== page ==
More than a roof: Housing in Poems and Prose
More than a roof: Housing in Poems and Prose edited by Adrienne Jansen, Joan Begg, Rebecca Chester, Wesley Hollis, Roman Ratcliff. Wellington: Landing Press (2021). RRP: $25.00. Pb, 222 pp. ISBN:978-0-473-58894-6. Reviewed by: S J Mannion
This is a varied and timely collection by a cornucopia of creative writers and poets. There is a great variety of voices from the well-established to the as yet unknown. All New Zealanders now, from Tusiata Avia to Michelle Zhao. It could be clamorous, yet it is not.
(from ‘Māori Homelessness in New Zealand’, p.60)
It is stark, yes, but strikes to the heart.
There are many such moments here in these pages. Split as they are into fluent partitions by seemingly random yet significant quotes from the poems and the pieces themselves. They form a kind of structure, which is also a kind of shelter, for the reader and for the writer.
‘We were safe until we weren’t.’
I think anyone who has ever been homeless will understand that statement. And remember:
‘Homelessness is not restricted to the poor.’
(from ‘The fallout of transience’, p.139)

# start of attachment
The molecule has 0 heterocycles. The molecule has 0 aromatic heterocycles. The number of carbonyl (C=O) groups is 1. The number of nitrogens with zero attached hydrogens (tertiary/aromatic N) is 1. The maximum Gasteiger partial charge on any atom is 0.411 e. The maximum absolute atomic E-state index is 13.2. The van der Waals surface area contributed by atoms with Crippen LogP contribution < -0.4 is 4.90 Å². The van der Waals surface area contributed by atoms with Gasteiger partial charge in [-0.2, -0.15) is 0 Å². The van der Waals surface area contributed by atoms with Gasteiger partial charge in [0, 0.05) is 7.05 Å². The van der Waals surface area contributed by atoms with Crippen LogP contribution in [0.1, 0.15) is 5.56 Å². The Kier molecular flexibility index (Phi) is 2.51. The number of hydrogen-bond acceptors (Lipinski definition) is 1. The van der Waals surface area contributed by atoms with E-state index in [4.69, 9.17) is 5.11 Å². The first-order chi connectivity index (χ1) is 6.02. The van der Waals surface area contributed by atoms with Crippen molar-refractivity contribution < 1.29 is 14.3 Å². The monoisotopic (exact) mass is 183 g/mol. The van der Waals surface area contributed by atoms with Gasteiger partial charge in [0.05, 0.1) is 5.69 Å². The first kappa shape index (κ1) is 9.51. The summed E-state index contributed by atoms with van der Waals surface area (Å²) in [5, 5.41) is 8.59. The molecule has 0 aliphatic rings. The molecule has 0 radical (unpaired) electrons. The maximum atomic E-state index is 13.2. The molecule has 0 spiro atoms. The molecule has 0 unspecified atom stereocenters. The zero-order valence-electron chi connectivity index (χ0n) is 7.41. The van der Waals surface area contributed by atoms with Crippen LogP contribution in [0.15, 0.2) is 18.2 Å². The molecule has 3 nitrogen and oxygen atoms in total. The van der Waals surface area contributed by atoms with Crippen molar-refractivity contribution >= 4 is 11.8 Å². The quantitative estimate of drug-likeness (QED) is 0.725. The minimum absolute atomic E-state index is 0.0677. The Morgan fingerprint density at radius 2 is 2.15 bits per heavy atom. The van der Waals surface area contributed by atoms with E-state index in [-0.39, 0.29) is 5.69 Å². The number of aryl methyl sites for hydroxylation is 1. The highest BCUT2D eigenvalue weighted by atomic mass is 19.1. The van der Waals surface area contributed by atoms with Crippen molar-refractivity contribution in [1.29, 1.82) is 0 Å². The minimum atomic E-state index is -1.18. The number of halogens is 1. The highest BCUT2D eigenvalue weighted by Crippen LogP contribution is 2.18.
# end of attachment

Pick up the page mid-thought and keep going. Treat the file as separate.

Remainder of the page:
Indeed, this is a book that speaks to us all. The subject of home and housing – being so hugely emotive and so intrinsic to every person’s understanding of life, love and the whole damn story – brings a breadth and a width of views broader than the Amazon and longer than the mighty Waikato.
all the time.
I am this house
forever and ever
(from ‘My House’, p133)
We are so intimately connected to where we live; the walls around us, as good and warm and ‘safe’ as arms around us. And for some, the only arms that may hold them. And yet … home is far more than those walls. Home is also sometimes something we may never quite find, something we may long for always, perhaps even until that final home.
to homes never seen
these four walls
do not speak
of my river and mountain.’
(from ‘Language of Home’, p.134)
There is such longing in that piece, it draws me down to the sediment of my own displacement, which is the displacement of those who left, and those who left those others behind.
It’s a veritable Ganges of human feeling imbued with the scent of what we Irish call ‘abhaile’ which means not only home but also the dream of it; wafting through the pages, we get the sense of something far closer to ‘turangawaewae’ than ‘whare’, though both have their place.
‘Above the house, the rain,
the night, the land.
A whole world
inside every house.’
(from ‘ A world in every house’, p148)
The book is simply beautiful, a chorus of voices and a great hymn to that which is most sacred in all societies, animal, vegetable and mineral. Metaphorical and literally. Somewhere to stand, your own ground, a place to shelter. Home.
‘I’ve found home under my feet,
in something bigger than roof and walls.
Home in a moment
with a stranger at a bus stop.
Home in the place where we all live.
(from ‘Some of the places’, p.174)